Prime Minister Narendra Modi clarified that the Bharatiya Janata Party (BJP) was not observing ‘Black Day’ to criticise the Congress Party, but to create awareness among the youth of the Emergency period.
“We are not observing black day (Emergency) just to criticize the Congress, we want to make the youth of today aware of what happened. Youth today do not have an idea of what happened during Emergency, and hence do not know how living without freedom can be,” he said while addressing a BJP event here on Tuesday.
However, Prime Minister Modi alleged that the Congress has always spread a ‘fear of the unknown’.
“The country never thought that just for lust for power and servility to one family, India would be made into one big jail. Every person lived in fear. Constitution was misused. They never imagined that corruption charge could be framed against them in court and they would have to seek bail. So now they are trying to scare the judiciary by bringing impeachment motion. Their mentality now is the same as it was during Emergency,” he said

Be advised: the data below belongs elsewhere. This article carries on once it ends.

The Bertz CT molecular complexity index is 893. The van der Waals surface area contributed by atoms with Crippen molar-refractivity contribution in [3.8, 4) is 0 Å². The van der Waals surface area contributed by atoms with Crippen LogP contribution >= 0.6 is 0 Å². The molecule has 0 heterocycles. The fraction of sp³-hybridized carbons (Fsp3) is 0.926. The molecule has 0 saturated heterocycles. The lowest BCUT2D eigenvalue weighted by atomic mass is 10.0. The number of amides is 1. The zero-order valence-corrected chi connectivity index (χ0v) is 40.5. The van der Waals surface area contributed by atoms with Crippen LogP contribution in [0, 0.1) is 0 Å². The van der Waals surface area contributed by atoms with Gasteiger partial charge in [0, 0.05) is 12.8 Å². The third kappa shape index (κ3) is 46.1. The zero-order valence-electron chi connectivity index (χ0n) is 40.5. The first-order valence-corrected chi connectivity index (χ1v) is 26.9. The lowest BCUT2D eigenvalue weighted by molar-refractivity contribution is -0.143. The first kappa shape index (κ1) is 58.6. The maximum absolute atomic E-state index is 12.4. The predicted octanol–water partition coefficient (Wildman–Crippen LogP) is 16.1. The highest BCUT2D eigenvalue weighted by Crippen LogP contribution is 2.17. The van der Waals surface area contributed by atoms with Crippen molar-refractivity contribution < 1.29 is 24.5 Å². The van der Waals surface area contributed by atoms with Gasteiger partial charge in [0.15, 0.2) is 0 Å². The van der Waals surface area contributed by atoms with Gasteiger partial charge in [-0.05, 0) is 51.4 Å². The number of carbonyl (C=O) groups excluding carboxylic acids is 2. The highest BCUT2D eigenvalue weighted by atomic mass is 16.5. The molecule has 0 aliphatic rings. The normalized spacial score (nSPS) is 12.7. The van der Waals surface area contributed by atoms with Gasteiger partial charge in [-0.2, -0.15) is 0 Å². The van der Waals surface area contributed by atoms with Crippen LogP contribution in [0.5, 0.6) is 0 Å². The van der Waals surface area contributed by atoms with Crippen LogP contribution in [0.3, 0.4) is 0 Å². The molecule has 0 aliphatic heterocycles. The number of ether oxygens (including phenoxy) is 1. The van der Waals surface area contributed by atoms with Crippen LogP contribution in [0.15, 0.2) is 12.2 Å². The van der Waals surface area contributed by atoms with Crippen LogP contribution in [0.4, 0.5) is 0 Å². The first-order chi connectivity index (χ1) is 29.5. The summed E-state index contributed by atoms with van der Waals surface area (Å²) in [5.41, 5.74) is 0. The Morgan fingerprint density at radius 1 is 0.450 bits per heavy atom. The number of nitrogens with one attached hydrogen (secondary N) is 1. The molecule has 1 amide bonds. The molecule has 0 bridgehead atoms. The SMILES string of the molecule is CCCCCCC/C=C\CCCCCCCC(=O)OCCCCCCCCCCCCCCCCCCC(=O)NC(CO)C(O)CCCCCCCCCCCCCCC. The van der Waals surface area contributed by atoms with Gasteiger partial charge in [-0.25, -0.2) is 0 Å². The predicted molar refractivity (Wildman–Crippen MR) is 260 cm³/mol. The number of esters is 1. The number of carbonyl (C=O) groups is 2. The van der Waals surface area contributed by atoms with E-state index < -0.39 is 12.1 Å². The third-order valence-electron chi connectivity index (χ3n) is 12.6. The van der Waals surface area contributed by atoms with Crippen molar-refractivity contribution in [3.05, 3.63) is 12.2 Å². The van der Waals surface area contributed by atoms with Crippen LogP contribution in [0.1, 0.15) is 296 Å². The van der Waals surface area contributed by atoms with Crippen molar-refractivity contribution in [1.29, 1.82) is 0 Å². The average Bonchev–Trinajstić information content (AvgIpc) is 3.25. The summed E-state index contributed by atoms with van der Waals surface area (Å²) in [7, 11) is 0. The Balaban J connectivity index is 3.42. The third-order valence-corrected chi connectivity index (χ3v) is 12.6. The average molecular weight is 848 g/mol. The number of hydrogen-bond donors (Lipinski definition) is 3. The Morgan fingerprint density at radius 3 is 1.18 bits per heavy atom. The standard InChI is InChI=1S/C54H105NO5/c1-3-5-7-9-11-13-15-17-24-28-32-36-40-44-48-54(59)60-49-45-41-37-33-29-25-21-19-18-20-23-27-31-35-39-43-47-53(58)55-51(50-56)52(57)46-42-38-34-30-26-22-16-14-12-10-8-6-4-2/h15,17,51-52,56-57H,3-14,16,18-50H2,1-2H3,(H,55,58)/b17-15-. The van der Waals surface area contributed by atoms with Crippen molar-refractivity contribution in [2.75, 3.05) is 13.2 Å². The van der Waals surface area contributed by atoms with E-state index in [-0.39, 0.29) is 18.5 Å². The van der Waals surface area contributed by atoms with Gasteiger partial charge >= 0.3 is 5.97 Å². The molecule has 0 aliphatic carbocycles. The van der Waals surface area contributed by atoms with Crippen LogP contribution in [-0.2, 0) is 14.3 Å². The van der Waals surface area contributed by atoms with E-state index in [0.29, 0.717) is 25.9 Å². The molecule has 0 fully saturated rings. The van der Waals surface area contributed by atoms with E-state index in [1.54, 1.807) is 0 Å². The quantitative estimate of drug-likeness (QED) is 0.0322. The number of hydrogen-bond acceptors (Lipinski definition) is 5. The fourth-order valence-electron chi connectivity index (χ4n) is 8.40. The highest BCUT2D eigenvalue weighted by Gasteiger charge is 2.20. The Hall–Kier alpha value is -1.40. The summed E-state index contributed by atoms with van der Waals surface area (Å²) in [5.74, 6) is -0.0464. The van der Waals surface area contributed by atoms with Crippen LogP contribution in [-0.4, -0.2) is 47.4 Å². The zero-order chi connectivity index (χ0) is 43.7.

Prime Minister Modi, in a veiled attack on the Congress, also claimed that those who have no internal democracy cannot be expected to follow the ideals of the same.
“The people who trampled upon the constitution, jailed the country’s democracy, are today spreading fear that Modi will interfere in the constitution,” he added.
Prime Minister Modi lauded veteran journalist Kuldip Nayar and legendary singer Kishore Kumar for their perseverance at the time of the Emergency and concluded with the slogan ‘Long Live Democracy’ (Loktantra Amar Rahe).
June 25 marks the day when Indira Gandhi had declared a state of Emergency in the country for a 21-month period from 1975 to 1977.
Officially issued by President Fakhruddin Ali Ahmed under Article 352 of the Constitution due of the prevailing “internal disturbance”, the Emergency was in effect from June 25, 1975, until its withdrawal on March 21, 1977.
The order vested upon the Prime Minister the authority to rule by decree, allowing elections to be suspended and civil liberties to be curbed.
The final decision to impose an emergency was proposed by Indira Gandhi, agreed upon by the president of India, and thereafter ratified by the cabinet and the parliament (from July to August 1975), based on the rationale that there were imminent internal and external threats to the Indian state.
The Emergency is considered to be one of the most controversial periods of independent India’s history.